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OK. That’s it. It’s time this social media “lesson” got a review.

On March 3, former Miss Phoenix Jean-Sun Hannah Ahn was crowned Miss Seattle.

Soon after, KIRO-FM’s website,, reported that back in December, before Ahn had decided to compete for the Seattle crown, she had tweeted, “Ew I seriously [am] hating Seattle right now,” and “Take me back to az!!! Ugh can’t stand cold rainy Seattle and the annoying people.”

KIRO’s Linda Thomas wrote, “She should reconsider the way she uses social media if she wants to be a public figure.”

The story went viral. The Associated Press, the L.A. Times, the Today Show and others picked it up. Haters hated. Clicks soared. Ahn began her tenure in a theater of apology. And as the dust settled, The Seattle Times ran a recap that started like this:

Once again, class: There is no such thing as a private tweet.
As one social-media expert explains, “If what you tweeted would run as a headline, would you be OK with that? If not, don’t use it.”

No. No, no, no, NO.

If you are not a celebrity, a media personality, a tip-toeing brand or anyone otherwise shackled by fame or circumstance to predictable expression, then please, for the love of all we value, ignore this advice. It’s not for you. It can’t be for you.

You are the free people of the social Web. If you filter what you share based on whether it could be a headline somewhere, what is most awesome about social media — their power to help us harness our passions — could degrade into the same mix of fear, caution and artifice that cripples so much of our public discourse.

I’m not saying that venting your frustration at a city or its people is a step on the path to a better society. But feeling free to be ourselves with our own social networks, to say what we think without a blown-up fear of being misunderstood by peering strangers — that just might be.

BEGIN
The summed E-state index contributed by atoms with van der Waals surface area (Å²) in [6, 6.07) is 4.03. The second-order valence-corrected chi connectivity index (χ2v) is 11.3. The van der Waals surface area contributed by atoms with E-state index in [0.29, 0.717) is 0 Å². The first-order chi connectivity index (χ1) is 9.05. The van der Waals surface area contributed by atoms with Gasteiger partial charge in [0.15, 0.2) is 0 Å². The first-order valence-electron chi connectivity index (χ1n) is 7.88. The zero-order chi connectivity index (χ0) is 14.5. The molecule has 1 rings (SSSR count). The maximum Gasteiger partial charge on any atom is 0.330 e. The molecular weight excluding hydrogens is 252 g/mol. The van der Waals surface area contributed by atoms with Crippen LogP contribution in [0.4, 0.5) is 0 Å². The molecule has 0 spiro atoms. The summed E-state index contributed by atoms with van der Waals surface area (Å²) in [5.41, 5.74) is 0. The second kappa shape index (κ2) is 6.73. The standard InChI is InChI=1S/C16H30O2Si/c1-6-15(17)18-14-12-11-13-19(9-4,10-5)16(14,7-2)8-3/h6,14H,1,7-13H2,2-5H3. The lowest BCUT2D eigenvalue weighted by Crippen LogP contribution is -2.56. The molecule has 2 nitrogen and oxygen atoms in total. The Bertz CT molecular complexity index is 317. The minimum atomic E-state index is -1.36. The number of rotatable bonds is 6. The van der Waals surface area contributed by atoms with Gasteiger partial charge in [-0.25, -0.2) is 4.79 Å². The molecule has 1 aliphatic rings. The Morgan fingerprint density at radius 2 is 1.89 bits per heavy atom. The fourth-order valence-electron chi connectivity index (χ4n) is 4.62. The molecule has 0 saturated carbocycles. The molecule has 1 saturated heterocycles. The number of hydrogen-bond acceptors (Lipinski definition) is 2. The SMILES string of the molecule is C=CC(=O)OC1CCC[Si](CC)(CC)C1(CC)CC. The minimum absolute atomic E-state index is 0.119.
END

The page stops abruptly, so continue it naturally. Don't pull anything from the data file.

Social media provided, in my view, the first automated documentation of a human truth — that we are more than what we say or do at any one time. Sometimes I’m happy. Sometimes I’m mad. Sometimes, you can bet, I complain about Seattle’s weather.

I’m mindful of what I say on Twitter, just like, on another level, I’m mindful of what I say out loud. But I’m not going to sum myself up in 140 characters for the convenience of quick judgment. That’s not what the medium is about. It’s by putting the pieces together that you begin to know the real person. We know that — we see that — and that’s awesome.

It’s typical and acceptable for media of all shapes, sizes and pedigrees to treat politicians, celebrities and other prisoners of scrutiny as ticking time bombs, able to blow their own character away with a single phrase.

Want it to be acceptable for them to do that to you?

It doesn’t have to be.

Let me not play innocent here. I’ve earned many a page view as a journalist off the over-judged, overblown but somehow fair-game stumbles of public figures, including public figures who didn’t know they’d been elevated to that status when they said whatever was so buzzworthy. You, meanwhile, have clicked eagerly on that story and the next, because that’s the game and that’s how we play it.

So I understand where everyone who extracts a social media “lesson” out of Ahn’s bad day is coming from. They’re giving good tips to stay safe in a cruel new world, one with more ears in more places than ever before.

But maybe this world isn’t as cruel as the lesson implies. Maybe, instead of expanding the boundaries of scrutiny, we can take a cue from what social media has shown us about ourselves and expand the boundaries of understanding. This new world has more voices in more places than ever before, too. And it’s not enough just to have a voice. We have to use it. We have to keep it sharp.

Increasingly, we’ll need to defend it.

Look at where we’re headed. Facebook’s one-click “Like” button is all over the Web. On, the Twitter retweet has gotten easier, while quoting a tweet to add your own comment has gotten harder. The companies, brands and content creators learning to navigate social channels don’t want you to engage with their posts anywhere near as much as they want you to pass them along. You are copy machines. Steps toward virality. Proof of penetration. Followers. Likers. Stats. If it sounds like a regression to the Nielsen rating days of traditional media, that’s because it is.

Somewhere down the line, social media voices that started out following their own rules began to fit neatly into one or another predictable package. Out of convenience, out of complacency, and yes — out of fear.

Tweet what you’d want in a headline? Nah. Tweet what you have in your heart. The big stuff and the little. The good, the bad, the human. If someone doesn’t understand it, discuss it. If someone attacks it without trying to understand it, call them out on it. It’s their problem. Not yours.

Not ours.

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